(Host) The Shumlin Administration has set a goal of delivering broadband Internet service to all corners of the state by 2013. And to meet that challenge, state government has asked the public for help. VPR’s John Dillon reports:
(Dillon) He may be the state’s chief executive, but when it comes to getting broadband service to his home on a dirt road in Putney, Peter Shumlin is just another customer waiting in line for bandwidth.
That’s what the governor learned when he typed his address into a new website that shows coverage areas supposedly provided by Internet providers.
(Shumlin) "It indicated that my house has DSL. That is news to me and my teenage daughters. We have a copper line. We have a very slow satellite system. We do not have DSL."
(Dillon) Although the information turned out to be wrong, Shumlin says the mistake actually has value because it helped pinpoint another under-served area. And he’s asking the public to help focus and fact-check the state’s multi-year, multi-million dollar effort to roll out broadband.
In internet terms, it’s known as crowd-sourcing. And in this case, the crowd is the Vermont public.
(Shumlin) "If we can’t get the data right, we can’t get the service right. So we’re asking for your help today, Vermonters. Go to BroadbandVT.org and check and see if the service that we think you have is the service that you really have. And then there’s an interactive system by which you tell us the truth."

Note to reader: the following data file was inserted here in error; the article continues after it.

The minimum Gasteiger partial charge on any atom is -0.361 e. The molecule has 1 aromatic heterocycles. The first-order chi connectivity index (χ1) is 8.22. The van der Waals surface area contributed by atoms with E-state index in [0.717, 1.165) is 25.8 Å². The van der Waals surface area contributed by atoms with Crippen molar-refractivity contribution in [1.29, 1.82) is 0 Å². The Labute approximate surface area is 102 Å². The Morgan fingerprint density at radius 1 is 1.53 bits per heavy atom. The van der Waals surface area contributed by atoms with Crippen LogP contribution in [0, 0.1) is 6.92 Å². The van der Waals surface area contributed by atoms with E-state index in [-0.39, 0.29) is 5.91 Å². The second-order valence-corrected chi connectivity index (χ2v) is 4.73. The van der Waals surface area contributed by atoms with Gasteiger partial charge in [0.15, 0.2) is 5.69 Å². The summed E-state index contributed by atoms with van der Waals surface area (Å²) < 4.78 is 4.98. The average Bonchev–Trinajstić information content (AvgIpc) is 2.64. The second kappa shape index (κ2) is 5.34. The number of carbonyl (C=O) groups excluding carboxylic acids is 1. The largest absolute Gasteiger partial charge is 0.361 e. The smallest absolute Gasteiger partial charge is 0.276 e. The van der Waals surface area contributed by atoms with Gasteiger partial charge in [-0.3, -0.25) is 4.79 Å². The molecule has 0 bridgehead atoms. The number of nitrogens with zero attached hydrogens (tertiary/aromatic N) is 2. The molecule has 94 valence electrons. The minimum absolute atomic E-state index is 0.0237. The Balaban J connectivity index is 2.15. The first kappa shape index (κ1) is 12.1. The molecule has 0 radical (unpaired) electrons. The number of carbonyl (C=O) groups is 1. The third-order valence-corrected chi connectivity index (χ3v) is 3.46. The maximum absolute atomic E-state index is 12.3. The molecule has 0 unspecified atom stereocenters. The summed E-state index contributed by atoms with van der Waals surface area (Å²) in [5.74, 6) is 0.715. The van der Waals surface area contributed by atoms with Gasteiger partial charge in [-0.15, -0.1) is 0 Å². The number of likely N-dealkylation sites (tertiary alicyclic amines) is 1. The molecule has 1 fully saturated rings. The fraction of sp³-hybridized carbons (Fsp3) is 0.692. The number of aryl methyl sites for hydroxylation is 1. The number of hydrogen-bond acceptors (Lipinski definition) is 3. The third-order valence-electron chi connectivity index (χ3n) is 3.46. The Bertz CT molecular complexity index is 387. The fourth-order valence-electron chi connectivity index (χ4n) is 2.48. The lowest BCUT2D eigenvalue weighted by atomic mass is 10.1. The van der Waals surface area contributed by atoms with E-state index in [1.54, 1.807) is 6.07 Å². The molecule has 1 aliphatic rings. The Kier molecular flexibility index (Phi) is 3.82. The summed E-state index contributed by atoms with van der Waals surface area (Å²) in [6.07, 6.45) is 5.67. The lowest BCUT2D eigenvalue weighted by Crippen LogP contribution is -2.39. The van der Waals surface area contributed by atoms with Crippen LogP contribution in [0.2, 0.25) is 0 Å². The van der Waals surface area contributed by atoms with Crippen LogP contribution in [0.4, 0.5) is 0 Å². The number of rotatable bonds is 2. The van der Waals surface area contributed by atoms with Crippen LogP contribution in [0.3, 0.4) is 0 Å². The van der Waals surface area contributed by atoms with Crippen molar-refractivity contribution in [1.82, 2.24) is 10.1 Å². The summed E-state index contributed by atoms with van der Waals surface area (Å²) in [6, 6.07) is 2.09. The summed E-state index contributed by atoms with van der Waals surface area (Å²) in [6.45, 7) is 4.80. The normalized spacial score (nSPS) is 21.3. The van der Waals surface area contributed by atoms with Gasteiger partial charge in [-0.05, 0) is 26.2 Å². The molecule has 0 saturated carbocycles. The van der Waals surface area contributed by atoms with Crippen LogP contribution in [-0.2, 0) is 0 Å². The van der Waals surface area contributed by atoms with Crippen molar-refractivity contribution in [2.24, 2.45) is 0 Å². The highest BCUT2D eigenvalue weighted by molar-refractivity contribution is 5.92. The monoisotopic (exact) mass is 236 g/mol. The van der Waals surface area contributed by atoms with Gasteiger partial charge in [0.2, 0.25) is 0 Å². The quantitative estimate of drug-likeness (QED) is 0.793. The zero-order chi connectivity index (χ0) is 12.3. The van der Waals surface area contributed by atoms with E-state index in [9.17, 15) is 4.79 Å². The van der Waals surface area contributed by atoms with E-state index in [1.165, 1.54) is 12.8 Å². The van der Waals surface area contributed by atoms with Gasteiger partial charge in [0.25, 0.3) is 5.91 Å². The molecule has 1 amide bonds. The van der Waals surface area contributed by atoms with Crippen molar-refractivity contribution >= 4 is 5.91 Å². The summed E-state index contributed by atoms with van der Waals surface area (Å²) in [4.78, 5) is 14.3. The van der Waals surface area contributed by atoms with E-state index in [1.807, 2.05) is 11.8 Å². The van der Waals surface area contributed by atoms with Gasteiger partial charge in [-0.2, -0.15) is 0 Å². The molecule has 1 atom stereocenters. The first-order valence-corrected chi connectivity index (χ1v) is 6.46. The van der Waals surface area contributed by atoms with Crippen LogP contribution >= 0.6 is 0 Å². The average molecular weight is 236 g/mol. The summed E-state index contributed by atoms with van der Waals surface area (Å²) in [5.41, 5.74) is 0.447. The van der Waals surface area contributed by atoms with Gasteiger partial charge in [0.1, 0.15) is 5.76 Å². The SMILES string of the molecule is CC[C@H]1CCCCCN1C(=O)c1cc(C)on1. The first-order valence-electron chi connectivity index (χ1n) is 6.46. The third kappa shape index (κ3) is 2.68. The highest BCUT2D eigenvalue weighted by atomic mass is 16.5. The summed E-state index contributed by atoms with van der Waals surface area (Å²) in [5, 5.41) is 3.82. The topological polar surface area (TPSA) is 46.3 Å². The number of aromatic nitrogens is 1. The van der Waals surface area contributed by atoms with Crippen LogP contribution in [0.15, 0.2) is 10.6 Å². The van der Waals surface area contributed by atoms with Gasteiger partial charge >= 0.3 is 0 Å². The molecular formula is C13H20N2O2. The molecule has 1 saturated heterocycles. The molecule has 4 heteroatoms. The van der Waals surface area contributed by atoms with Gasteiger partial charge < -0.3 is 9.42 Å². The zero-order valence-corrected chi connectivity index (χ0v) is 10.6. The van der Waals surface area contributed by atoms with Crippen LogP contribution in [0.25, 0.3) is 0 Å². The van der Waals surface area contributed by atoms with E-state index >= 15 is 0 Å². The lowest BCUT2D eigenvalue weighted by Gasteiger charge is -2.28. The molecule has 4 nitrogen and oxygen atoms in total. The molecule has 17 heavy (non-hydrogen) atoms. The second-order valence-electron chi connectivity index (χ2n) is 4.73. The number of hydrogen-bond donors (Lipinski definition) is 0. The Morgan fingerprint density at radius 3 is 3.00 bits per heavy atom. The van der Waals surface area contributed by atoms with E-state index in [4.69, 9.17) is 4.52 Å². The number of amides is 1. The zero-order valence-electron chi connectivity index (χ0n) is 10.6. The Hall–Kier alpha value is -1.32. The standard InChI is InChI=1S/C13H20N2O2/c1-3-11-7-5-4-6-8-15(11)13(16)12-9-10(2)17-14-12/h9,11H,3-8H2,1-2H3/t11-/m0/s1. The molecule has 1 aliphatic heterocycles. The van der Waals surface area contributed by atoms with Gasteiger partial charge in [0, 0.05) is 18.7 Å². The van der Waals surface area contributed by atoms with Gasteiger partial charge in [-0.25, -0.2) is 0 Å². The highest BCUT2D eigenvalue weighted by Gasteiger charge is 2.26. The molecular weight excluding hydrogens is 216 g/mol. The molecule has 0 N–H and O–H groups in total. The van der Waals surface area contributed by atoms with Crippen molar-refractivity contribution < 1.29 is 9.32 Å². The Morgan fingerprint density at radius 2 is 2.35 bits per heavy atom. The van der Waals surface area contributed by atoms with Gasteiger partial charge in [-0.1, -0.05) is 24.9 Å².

(Dillon) Karen Marshall is chief of ConnectVt, the administration’s program to roll out universal broadband and cell phone coverage by the end of 2013. Marshall says about 85 percent of the state is supposedly now served by some form of broadband. But that number may not be accurate, as the governor’s experience shows.
(Marshall) "Each provider kind of reports their data differently, they have different standards. So if we said 85 percent was probably 85 percent reliable, that probably gives us the number somewhere around 64-65 percent in terms of accuracy. So it’s a pretty big job."
(Dillon) The new website cost about $80-thousand dollars to develop, and was paid for with federal stimulus funds. It encourages people to report if their home or business address has high speed Internet. That information will be entered into the state’s database and used to target under-served areas.
But what good is an interactive web site if you can’t get on-line? The site shows public Internet access points, including libraries and community centers. And it’s designed to work with slow-speed, dial-up lines. But if all else fails, the governor says: pick up the phone.
(Shumlin) "If you call, we will deal. We need to get this right."
(Dillon) Shumlin says the goal of ‘broadband-to-all’ is achievable by the end of 2013. The new website will be updated frequently to show what areas of the state have service.
For VPR News, I’m John Dillon in Montpelier.
NOTE: See link below